6 May

 

For Mother’s Day I was given an annual pass to our local wildlife park, and Kate and I visit often (the gardens particularly are so beautiful). Kate’s obsession is the little train that does a circuit of the park, and we have made it a tradition now to catch a ride before heading home.

Today as we approached the little station, it appeared we would be the only passengers on this trip. The train’s driver asked if we minded waiting to see if a few more people would turn up, and as we were in.no hurry, we stopped and chatted and were regailed with this story.

A month ago Bryan the Train Driver had been sought out by a company who specialise in finding the heirs of unclaimed wills. This had led him into discovering an Aunt he never knew he had, and becoming the recipient of a sum of money that was greatly unexpected. Feeling rather awful he had never had contact with this long lost relative, Bryan felt it only proper to attend the Aunt’s funeral, where he met a couple (The Cornwells) with whom he shared a connection – Glebe Court, an old manor house in Goring-on-Thames.

The Cornwells had been house keepers for the owners of Glebe Court – the Shoolbreds and later the Golodetz, but left when the ouse was demolished and the land sold to developers in the 1970s. Bryan’s link to Glebe Court had been to obtain some architectural salvage prior to its demolition in order to sell this on for his employers at the time. However, he had found it so difficult to let some of the pieces go, such was the beauty of their craftmanship, he had bought them himself and incorporated them into his own home in Goring (where he had moved to from Worcester). At the mystery Aunt’s funeral, Bryan had told Cornwells of this, and they were visiting his house this very evening to reminisce about the good old times of Glebe Court.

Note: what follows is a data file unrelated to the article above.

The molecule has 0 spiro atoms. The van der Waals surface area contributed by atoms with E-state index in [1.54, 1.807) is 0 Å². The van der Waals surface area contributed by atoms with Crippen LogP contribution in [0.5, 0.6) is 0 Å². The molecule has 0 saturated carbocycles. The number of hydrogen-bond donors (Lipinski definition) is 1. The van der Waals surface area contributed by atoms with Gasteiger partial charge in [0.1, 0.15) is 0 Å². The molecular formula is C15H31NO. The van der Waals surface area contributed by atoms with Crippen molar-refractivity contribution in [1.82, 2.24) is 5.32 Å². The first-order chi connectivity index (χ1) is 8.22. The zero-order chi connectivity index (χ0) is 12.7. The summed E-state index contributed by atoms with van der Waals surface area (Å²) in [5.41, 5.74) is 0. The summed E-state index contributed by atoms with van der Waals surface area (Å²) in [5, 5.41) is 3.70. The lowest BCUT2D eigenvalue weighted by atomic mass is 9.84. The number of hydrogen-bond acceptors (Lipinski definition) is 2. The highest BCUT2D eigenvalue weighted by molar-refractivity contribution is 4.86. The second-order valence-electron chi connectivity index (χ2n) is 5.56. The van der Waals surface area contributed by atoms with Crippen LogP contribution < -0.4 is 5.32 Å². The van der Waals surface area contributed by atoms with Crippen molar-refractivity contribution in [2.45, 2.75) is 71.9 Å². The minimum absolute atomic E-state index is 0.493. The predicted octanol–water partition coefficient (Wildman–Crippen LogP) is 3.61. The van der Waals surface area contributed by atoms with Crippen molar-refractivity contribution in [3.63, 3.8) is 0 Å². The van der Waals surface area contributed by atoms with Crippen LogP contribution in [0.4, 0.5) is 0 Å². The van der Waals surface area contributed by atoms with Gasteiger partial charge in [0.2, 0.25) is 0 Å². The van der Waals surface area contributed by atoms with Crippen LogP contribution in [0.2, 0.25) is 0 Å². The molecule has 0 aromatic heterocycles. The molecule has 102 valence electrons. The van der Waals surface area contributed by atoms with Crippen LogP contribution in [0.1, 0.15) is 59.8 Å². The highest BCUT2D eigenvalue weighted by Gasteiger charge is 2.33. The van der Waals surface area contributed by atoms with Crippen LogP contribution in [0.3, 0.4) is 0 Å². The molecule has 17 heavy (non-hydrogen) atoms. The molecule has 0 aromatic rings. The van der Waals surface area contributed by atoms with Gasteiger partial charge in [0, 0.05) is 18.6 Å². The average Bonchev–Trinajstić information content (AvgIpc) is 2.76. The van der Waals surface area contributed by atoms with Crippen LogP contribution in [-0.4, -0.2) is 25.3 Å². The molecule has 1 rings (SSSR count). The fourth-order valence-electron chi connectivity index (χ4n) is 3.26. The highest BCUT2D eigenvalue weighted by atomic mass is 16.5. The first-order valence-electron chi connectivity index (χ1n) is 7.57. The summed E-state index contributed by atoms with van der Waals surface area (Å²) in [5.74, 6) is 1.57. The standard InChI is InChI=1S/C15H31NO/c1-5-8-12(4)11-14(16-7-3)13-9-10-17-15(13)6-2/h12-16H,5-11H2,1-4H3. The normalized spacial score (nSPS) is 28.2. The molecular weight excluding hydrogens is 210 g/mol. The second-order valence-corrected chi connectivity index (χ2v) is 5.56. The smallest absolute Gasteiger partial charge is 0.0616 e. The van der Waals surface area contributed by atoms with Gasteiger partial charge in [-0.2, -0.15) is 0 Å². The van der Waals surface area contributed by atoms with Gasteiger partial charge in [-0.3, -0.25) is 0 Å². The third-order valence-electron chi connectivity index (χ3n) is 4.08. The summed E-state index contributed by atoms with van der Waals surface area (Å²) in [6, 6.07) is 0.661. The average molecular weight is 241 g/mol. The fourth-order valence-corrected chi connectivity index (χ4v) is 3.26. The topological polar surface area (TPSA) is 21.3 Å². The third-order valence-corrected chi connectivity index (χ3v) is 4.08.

I write about this because my Grandparents, Frank and Ivy Godfrey, and their seven children (including my Mum) lived in Glebe Court Lodge, the Groundsman’s residence at Glebe Court, as my Grandad was Head Gardener to the Shoolbreds and knew the Cornwells well.

They say that you know everyone in the world through 9 people. Today I believe this to be true.

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